A little further along the trail I could see the fan of rockfall and the ascent gully. Gusty Peak is to the left.
There was snow in the gully but it looked like it would be avoidable.
Just before the trail arrives at the lake shore, I saw the little plank bridge off to the right and crossed over.
Chester Lake. I was in a hurry to ascend before the day got hot, but I spent a little time on the lake shore. It was perfectly calm and nobody else was up here yet. Just as I arrived a huge bald eagle took off from a tree at the lake’s edge and flew into the forest on the far side.
I followed the trail counterclockwise around the lake until I found this obvious fork heading to the right. Note the Christmas ornaments on the tree.
I like this method of marking a trail much better than flagging. This also reminded me that I’ve been meaning to visit this area in the winter.
The trail soon skirted around this broad fan of rockfall.
Past the rockfall, the trail entered the woods for a short time. There was some fresh bear scat here. I did a lot of shouting as I walked along.
Arriving at the base of the big ascent gully.
Near the top of the gully I finally entered the sunlight.
Arriving at the col I was greeted by this view to the south.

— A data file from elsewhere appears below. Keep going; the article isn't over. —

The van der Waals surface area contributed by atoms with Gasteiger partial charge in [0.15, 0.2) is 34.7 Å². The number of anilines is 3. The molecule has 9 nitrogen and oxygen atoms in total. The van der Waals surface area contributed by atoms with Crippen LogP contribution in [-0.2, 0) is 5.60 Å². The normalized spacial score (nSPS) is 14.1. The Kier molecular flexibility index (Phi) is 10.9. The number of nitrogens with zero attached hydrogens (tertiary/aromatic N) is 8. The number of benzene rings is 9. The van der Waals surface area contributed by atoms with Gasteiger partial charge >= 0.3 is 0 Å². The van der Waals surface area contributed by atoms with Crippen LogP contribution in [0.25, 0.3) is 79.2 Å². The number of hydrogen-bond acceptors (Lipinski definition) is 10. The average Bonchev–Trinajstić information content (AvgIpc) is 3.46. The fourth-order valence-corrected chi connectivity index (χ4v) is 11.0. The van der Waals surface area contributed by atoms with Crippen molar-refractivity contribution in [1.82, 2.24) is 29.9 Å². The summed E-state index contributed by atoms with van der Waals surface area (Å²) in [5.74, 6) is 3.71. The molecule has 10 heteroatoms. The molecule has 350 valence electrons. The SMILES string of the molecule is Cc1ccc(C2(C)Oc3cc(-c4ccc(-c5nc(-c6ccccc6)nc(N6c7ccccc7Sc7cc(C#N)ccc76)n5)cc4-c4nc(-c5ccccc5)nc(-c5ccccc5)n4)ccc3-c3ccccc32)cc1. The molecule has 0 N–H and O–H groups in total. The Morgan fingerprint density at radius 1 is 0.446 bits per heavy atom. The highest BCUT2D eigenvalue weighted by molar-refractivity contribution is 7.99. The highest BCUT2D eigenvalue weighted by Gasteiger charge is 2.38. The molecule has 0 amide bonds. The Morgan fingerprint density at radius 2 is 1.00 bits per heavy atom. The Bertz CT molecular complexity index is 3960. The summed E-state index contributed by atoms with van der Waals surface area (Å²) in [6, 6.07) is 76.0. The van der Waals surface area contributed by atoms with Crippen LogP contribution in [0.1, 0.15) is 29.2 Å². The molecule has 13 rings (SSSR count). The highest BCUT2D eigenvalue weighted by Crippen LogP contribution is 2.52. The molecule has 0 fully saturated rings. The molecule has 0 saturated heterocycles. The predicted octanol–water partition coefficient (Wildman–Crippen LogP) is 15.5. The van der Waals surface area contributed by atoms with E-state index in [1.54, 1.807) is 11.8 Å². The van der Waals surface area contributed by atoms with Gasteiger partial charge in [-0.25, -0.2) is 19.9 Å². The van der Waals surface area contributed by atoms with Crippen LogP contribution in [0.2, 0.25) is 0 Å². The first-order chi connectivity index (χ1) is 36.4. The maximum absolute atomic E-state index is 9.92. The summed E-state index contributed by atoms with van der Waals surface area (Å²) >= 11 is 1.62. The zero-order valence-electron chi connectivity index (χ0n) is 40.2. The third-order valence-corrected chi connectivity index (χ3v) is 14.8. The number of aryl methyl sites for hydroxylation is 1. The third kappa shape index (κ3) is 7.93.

A closer look over at Mount Murray, Mount French, Prairie Lookout, Mount Robertson, and Mount Sir Douglas.
Looking back the way I came. I realized I’d be able to see Mount Assiniboine from here.
Mount Assiniboine, peeking up from behind Mount Shark.
I traversed a short distance along the face before staring to ascend.
Starting to climb. The grade was fairly steep but not nearly as steep as this picture makes it look.
Looking left. This give a better idea of the grade.
One of the many cairns along the way.
Almost to the summit.
The summit of Mount Chester.
The view to the southeast. The long ridge line immediately across the valley doesn’t have a name I can find.
Mount Joffre, far to the south.
The view to the southwest. At 3406 metres, Mount Sir Douglas Stands out just left of centre. Mount Birdwood and Mount Smutts are across the valley to the right.
Mount Smith-Dorrien, Mount Murray, Mount French, and Prairie Lookout
Mount Sir Douglas
Part of the Haig Glacier
The view to the northwest. Left of centre, Mount Assiniboine stands out in the distance. On the right, Mount Galatea is immediately across the valley. The Tower and Old Goat Mountain are in the distance beyond Galatea. In the distance at the far right of the frame is Mount Sparrowhawk. Very clear reflections are visible off Spray Lakes Reservoir just right of centre.
A closer look towards the reservoir.
Telephoto due west. Triangular Eon Mountain just left of centre, Aye Mountain is to its right. The Fist is at the bottom of the frame left of centre.
Mount Assiniboine with its Red Band visible.
Looking due north. Mount Galatea, Gusty Peak, and The Fortress.
Gusty Peak and The Fortress.
A closer look at the summit of The Fortress.
Looking down at Chester Lake, west of the summit.
Looking down at the Headwall Lakes, east of the summit.
Mud Lake and Burstall Lakes in Burstall Pass to the south.
Mount Birdwood with Commonwealth Peak just in front of it.
Time to descend. Looking over towards Assiniboine one more time.
Staying left on the descent – very steep scree.
Back to the gully. Everything’s in sunshine now.
Back down in the valley. Walking out.